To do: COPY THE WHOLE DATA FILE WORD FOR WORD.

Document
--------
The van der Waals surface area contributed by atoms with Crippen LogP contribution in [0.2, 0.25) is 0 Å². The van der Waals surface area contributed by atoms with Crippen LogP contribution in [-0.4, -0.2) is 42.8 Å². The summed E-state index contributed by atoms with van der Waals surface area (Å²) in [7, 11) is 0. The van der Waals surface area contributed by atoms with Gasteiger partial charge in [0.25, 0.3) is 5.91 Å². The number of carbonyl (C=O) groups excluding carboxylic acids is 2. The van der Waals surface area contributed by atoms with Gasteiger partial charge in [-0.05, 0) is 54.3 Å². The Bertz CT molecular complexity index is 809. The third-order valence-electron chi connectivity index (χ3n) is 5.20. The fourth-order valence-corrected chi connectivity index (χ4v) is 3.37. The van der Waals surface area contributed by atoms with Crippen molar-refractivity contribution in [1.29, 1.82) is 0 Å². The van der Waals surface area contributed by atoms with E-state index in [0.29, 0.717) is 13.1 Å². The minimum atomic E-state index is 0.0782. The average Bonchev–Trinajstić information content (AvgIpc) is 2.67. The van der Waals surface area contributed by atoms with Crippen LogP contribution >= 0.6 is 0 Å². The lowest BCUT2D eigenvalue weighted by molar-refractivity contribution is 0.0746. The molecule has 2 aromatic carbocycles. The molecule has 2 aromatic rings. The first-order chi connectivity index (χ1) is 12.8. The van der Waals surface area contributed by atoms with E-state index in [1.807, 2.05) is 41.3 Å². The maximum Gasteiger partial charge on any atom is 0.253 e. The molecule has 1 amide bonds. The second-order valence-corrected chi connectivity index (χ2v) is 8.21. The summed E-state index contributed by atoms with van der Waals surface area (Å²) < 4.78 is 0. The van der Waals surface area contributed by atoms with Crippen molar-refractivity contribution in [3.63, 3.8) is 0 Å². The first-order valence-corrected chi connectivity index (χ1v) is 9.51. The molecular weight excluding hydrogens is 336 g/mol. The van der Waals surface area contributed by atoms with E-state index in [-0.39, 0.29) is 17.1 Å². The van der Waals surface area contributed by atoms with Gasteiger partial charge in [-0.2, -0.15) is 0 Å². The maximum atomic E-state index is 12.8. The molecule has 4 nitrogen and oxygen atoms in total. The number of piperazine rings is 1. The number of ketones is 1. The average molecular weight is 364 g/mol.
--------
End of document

The van der Waals surface area contributed by atoms with Crippen LogP contribution in [0.2, 0.25) is 0 Å². The van der Waals surface area contributed by atoms with Crippen LogP contribution in [-0.4, -0.2) is 42.8 Å². The summed E-state index contributed by atoms with van der Waals surface area (Å²) in [7, 11) is 0. The van der Waals surface area contributed by atoms with Gasteiger partial charge in [0.25, 0.3) is 5.91 Å². The number of carbonyl (C=O) groups excluding carboxylic acids is 2. The van der Waals surface area contributed by atoms with Gasteiger partial charge in [-0.05, 0) is 54.3 Å². The Bertz CT molecular complexity index is 809. The third-order valence-electron chi connectivity index (χ3n) is 5.20. The fourth-order valence-corrected chi connectivity index (χ4v) is 3.37. The van der Waals surface area contributed by atoms with Crippen molar-refractivity contribution in [1.29, 1.82) is 0 Å². The van der Waals surface area contributed by atoms with E-state index in [0.29, 0.717) is 13.1 Å². The minimum atomic E-state index is 0.0782. The average Bonchev–Trinajstić information content (AvgIpc) is 2.67. The van der Waals surface area contributed by atoms with Crippen LogP contribution >= 0.6 is 0 Å². The lowest BCUT2D eigenvalue weighted by molar-refractivity contribution is 0.0746. The molecule has 2 aromatic carbocycles. The molecule has 2 aromatic rings. The first-order chi connectivity index (χ1) is 12.8. The van der Waals surface area contributed by atoms with E-state index in [1.807, 2.05) is 41.3 Å². The maximum Gasteiger partial charge on any atom is 0.253 e. The molecule has 1 amide bonds. The second-order valence-corrected chi connectivity index (χ2v) is 8.21. The summed E-state index contributed by atoms with van der Waals surface area (Å²) < 4.78 is 0. The van der Waals surface area contributed by atoms with Crippen molar-refractivity contribution in [3.63, 3.8) is 0 Å². The first-order valence-corrected chi connectivity index (χ1v) is 9.51. The molecular weight excluding hydrogens is 336 g/mol. The van der Waals surface area contributed by atoms with E-state index in [-0.39, 0.29) is 17.1 Å². The van der Waals surface area contributed by atoms with Gasteiger partial charge in [-0.2, -0.15) is 0 Å². The maximum atomic E-state index is 12.8. The molecule has 4 nitrogen and oxygen atoms in total. The number of piperazine rings is 1. The number of ketones is 1. The average molecular weight is 364 g/mol.